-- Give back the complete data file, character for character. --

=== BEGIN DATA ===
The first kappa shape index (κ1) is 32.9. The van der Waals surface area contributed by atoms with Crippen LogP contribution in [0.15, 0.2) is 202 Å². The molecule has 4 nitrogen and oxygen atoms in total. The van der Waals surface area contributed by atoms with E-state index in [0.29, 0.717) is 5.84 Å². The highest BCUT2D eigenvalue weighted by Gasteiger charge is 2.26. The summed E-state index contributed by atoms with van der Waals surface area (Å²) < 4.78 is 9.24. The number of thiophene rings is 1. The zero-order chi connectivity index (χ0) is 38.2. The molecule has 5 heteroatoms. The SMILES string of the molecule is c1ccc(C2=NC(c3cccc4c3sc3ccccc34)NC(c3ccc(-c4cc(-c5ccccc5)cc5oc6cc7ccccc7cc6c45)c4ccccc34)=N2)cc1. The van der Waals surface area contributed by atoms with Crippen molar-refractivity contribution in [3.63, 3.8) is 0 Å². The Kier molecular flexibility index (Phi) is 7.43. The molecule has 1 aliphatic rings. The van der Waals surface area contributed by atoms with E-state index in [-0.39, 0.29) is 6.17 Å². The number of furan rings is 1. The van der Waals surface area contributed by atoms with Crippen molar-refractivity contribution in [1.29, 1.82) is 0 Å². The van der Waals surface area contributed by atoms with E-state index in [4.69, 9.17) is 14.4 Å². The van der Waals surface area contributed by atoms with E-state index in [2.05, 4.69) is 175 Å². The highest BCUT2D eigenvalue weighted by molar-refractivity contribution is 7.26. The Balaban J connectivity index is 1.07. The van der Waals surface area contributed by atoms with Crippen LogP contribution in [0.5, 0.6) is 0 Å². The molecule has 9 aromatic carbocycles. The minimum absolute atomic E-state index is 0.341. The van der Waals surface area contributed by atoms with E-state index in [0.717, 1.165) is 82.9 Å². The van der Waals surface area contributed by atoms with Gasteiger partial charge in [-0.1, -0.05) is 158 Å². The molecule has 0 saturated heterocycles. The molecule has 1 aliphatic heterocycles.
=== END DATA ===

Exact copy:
The first kappa shape index (κ1) is 32.9. The van der Waals surface area contributed by atoms with Crippen LogP contribution in [0.15, 0.2) is 202 Å². The molecule has 4 nitrogen and oxygen atoms in total. The van der Waals surface area contributed by atoms with E-state index in [0.29, 0.717) is 5.84 Å². The highest BCUT2D eigenvalue weighted by Gasteiger charge is 2.26. The summed E-state index contributed by atoms with van der Waals surface area (Å²) < 4.78 is 9.24. The number of thiophene rings is 1. The zero-order chi connectivity index (χ0) is 38.2. The molecule has 5 heteroatoms. The SMILES string of the molecule is c1ccc(C2=NC(c3cccc4c3sc3ccccc34)NC(c3ccc(-c4cc(-c5ccccc5)cc5oc6cc7ccccc7cc6c45)c4ccccc34)=N2)cc1. The van der Waals surface area contributed by atoms with Crippen molar-refractivity contribution in [3.63, 3.8) is 0 Å². The Kier molecular flexibility index (Phi) is 7.43. The molecule has 1 aliphatic rings. The van der Waals surface area contributed by atoms with E-state index in [-0.39, 0.29) is 6.17 Å². The number of furan rings is 1. The van der Waals surface area contributed by atoms with Crippen molar-refractivity contribution in [1.29, 1.82) is 0 Å². The van der Waals surface area contributed by atoms with E-state index in [4.69, 9.17) is 14.4 Å². The van der Waals surface area contributed by atoms with E-state index in [2.05, 4.69) is 175 Å². The highest BCUT2D eigenvalue weighted by molar-refractivity contribution is 7.26. The Balaban J connectivity index is 1.07. The van der Waals surface area contributed by atoms with Crippen LogP contribution in [0.5, 0.6) is 0 Å². The molecule has 9 aromatic carbocycles. The minimum absolute atomic E-state index is 0.341. The van der Waals surface area contributed by atoms with E-state index in [0.717, 1.165) is 82.9 Å². The van der Waals surface area contributed by atoms with Gasteiger partial charge in [-0.1, -0.05) is 158 Å². The molecule has 0 saturated heterocycles. The molecule has 1 aliphatic heterocycles.